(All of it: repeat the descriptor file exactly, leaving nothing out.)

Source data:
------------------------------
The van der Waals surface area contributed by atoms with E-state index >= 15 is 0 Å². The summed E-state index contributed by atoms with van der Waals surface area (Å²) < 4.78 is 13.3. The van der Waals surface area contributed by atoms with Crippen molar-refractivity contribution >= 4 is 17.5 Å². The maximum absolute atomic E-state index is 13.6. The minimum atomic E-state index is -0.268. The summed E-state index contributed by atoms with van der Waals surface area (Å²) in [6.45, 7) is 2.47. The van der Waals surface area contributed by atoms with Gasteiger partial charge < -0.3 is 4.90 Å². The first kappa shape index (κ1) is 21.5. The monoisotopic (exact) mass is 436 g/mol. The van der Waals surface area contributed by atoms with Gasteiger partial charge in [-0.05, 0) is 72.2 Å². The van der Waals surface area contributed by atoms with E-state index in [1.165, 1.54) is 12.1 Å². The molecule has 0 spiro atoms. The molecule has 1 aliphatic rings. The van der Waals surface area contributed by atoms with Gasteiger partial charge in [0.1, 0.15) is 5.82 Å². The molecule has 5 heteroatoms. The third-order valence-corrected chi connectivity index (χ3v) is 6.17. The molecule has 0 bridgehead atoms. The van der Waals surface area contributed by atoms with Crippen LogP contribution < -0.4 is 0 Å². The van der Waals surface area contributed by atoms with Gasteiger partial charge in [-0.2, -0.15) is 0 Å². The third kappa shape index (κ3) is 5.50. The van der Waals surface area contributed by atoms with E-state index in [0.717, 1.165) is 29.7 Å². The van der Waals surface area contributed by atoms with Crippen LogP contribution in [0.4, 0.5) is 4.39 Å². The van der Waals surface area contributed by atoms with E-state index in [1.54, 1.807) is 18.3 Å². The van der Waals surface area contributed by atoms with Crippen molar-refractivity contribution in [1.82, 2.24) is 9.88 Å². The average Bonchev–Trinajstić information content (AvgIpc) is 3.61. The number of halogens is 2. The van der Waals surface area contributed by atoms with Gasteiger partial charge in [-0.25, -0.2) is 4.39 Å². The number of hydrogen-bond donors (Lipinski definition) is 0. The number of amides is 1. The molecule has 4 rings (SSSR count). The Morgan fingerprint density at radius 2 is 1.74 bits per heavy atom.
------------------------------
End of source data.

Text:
The van der Waals surface area contributed by atoms with E-state index >= 15 is 0 Å². The summed E-state index contributed by atoms with van der Waals surface area (Å²) < 4.78 is 13.3. The van der Waals surface area contributed by atoms with Crippen molar-refractivity contribution >= 4 is 17.5 Å². The maximum absolute atomic E-state index is 13.6. The minimum atomic E-state index is -0.268. The summed E-state index contributed by atoms with van der Waals surface area (Å²) in [6.45, 7) is 2.47. The van der Waals surface area contributed by atoms with Gasteiger partial charge < -0.3 is 4.90 Å². The first kappa shape index (κ1) is 21.5. The monoisotopic (exact) mass is 436 g/mol. The van der Waals surface area contributed by atoms with Gasteiger partial charge in [-0.05, 0) is 72.2 Å². The van der Waals surface area contributed by atoms with E-state index in [1.165, 1.54) is 12.1 Å². The molecule has 0 spiro atoms. The molecule has 1 aliphatic rings. The van der Waals surface area contributed by atoms with Gasteiger partial charge in [0.1, 0.15) is 5.82 Å². The molecule has 5 heteroatoms. The third-order valence-corrected chi connectivity index (χ3v) is 6.17. The molecule has 0 bridgehead atoms. The van der Waals surface area contributed by atoms with Crippen LogP contribution < -0.4 is 0 Å². The van der Waals surface area contributed by atoms with Gasteiger partial charge in [-0.2, -0.15) is 0 Å². The third kappa shape index (κ3) is 5.50. The van der Waals surface area contributed by atoms with E-state index in [0.717, 1.165) is 29.7 Å². The van der Waals surface area contributed by atoms with Crippen LogP contribution in [0.4, 0.5) is 4.39 Å². The van der Waals surface area contributed by atoms with E-state index in [1.54, 1.807) is 18.3 Å². The van der Waals surface area contributed by atoms with Crippen molar-refractivity contribution in [1.82, 2.24) is 9.88 Å². The average Bonchev–Trinajstić information content (AvgIpc) is 3.61. The number of halogens is 2. The van der Waals surface area contributed by atoms with Gasteiger partial charge in [-0.25, -0.2) is 4.39 Å². The number of hydrogen-bond donors (Lipinski definition) is 0. The number of amides is 1. The molecule has 4 rings (SSSR count). The Morgan fingerprint density at radius 2 is 1.74 bits per heavy atom.